I love a good fairy tale retelling.  (That is clear to anyone who follows me on Twitter and sees my comments about Once Upon a Time every Sunday night.)  I also enjoy really well-written science fiction.  It should come as no surprise, then, that I found Cinder by Marissa Meyer to be a real winner.  This book combines the classic tale of Cinderella with cyborgs…kind of Disney meets Terminator (or Battlestar Galactica).  What more could a nerdy girl ask for?

Cinder doesn’t have what one would call an easy life.  Her stepmother treats her as nothing more than a slave.  Everyone around her gives her a wide berth.  But why?  What’s wrong with Cinder?  Well, she’s not entirely human.  After a horrible childhood accident (that she has no memory of), parts of Cinder’s body were replaced with mechanical and computerized parts.  Those around her consider Cinder, a cyborg, to be disposable and easily overlooked…unless they need something fixed, of course.  Cinder has an uncanny ability to fix nearly anything that’s broken…and it’s this ability that leads her to an encounter with the Crown Prince of New Beijing, Kai.

Kai goes into the local marketplace looking to have his android fixed, and his search leads him to the best mechanic available, Cinder.  He doesn’t know she’s a cyborg, and she has no intention of telling him.  But Cinder—and Kai—have no way of knowing that forces are at work that will reveal all their secrets and put both of them—and the people they love the most—in more danger than they could possibly fathom…

A devastating plague is sweeping across the earth.  The emperor, Kai’s father, is in the final throes of the disease.  Peony, Cinder’s beloved stepsister—and her only real friend—has just been infected.  Cinder is blamed by her stepmother for Peony’s sickness, but even Cinder is not prepared for the lengths her stepmother will go to for retribution.  Cinder is “volunteered” as a test subject for plague research.  As everyone in New Beijing knows, this is a certain death sentence…one that Cinder has no intention of accepting quietly.

As it turns out, Cinder will have bigger problems than being a glorified science experiment…for she is immune to the disease that is engulfing the world.  How is this possible?  What’s so special about Cinder, a cyborg that no one—except maybe Prince Kai—wants to befriend?  Cinder soon learns that she’s even more special than her cyborg parts would indicate.  She may, in fact, be the salvation that the entire world is looking for.  As everyone knows, though, one person’s salvation is often another’s destruction.  Who will ultimately be destroyed?  Who will be saved?  That answer may just rest with the decisions made by Cinder, a girl forced to deal with more than anyone should ever ask of her.  What will happen?  I’ll leave that for you to find out!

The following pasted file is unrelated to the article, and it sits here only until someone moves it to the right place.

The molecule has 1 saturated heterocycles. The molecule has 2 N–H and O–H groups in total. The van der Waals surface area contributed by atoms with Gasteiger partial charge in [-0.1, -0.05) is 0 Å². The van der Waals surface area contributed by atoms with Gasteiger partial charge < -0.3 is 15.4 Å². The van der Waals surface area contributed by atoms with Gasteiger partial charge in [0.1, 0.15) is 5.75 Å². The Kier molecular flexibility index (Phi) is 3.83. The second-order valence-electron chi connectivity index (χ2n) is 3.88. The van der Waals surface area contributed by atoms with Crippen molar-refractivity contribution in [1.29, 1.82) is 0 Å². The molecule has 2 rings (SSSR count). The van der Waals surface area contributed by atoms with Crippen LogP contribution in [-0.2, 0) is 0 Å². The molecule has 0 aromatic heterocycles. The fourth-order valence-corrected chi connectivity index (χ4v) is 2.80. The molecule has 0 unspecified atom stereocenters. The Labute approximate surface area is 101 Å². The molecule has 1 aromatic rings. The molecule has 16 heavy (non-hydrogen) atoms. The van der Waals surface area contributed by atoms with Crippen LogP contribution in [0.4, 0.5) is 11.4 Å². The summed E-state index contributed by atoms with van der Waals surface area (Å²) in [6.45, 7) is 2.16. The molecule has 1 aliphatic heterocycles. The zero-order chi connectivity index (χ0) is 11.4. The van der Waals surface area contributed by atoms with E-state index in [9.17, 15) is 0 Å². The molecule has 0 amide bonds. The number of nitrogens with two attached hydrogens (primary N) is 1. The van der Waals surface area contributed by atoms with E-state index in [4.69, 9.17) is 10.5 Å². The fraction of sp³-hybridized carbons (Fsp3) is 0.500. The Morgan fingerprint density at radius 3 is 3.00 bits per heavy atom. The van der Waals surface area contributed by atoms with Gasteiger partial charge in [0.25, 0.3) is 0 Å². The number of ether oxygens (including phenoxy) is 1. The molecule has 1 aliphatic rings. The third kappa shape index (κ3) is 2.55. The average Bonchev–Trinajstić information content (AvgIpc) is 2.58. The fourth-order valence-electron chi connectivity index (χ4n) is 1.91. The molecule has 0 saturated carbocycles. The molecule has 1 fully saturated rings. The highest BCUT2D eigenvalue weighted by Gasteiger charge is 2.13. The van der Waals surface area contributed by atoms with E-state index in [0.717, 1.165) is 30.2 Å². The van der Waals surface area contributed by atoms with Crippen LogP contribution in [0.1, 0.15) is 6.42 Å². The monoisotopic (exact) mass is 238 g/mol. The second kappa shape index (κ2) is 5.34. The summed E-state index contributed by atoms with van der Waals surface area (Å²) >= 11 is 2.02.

I admit that it took me a little while to get truly invested in Cinder.  About a quarter of the way through, though, I got absolutely hooked, and I couldn’t wait to get home from work to immerse myself in this story.  Yes, there was a ton of foreshadowing, and anyone familiar with the basics of the Cinderella story could predict what was going to happen, but there were a few surprises thrown in that made this an action-packed tale that, in my opinion, male and female readers could enjoy.

Cinder is also a fine read for readers in middle school on up.  I’m not one to pay a huge amount of attention to bad language in books, but I can’t recall much of it jumping out at me in this book.  There was a sort of innocent love story in this book, but, again, there was nothing that really struck me as being inappropriate for middle grade readers.

I love that, at its heart, Cinder is a science fiction book geared primarily toward teen female readers.  For too long, girls (and women) who love science fiction have been bombarded with loads of male protagonists, but we’ve had very few—relatively speaking—that we as females could identify with.  I hope many other authors will follow Marissa Meyer’s example and write quality science fiction with strong female characters!

I look forward to reading more about Cinder in the next book in this series, Scarlet, which will be released on February 5th of 2013.  Book three, Cress, is scheduled for a 2014 release, and book four, Winter, is set for a 2015 release.  There are also a couple of free ebook novellas that go along with this series.  You can find more information about those on Goodreads.

If I still haven’t convinced you to give Cinder a try, visit the author’s website at for a closer look at this series.  You may also want to check out the video below to hear author Marissa Meyer tell even more about this fabulous first book in the Lunar Chronicles.

One comment on “Cinder

  1. Redhead says:

    You had me at Disney meet Battlestar Galactica! compelling plot, and stunning cover art. doesn’t hurt I’ve been hearing great things about this book from just about everyone who picks it up. great review!

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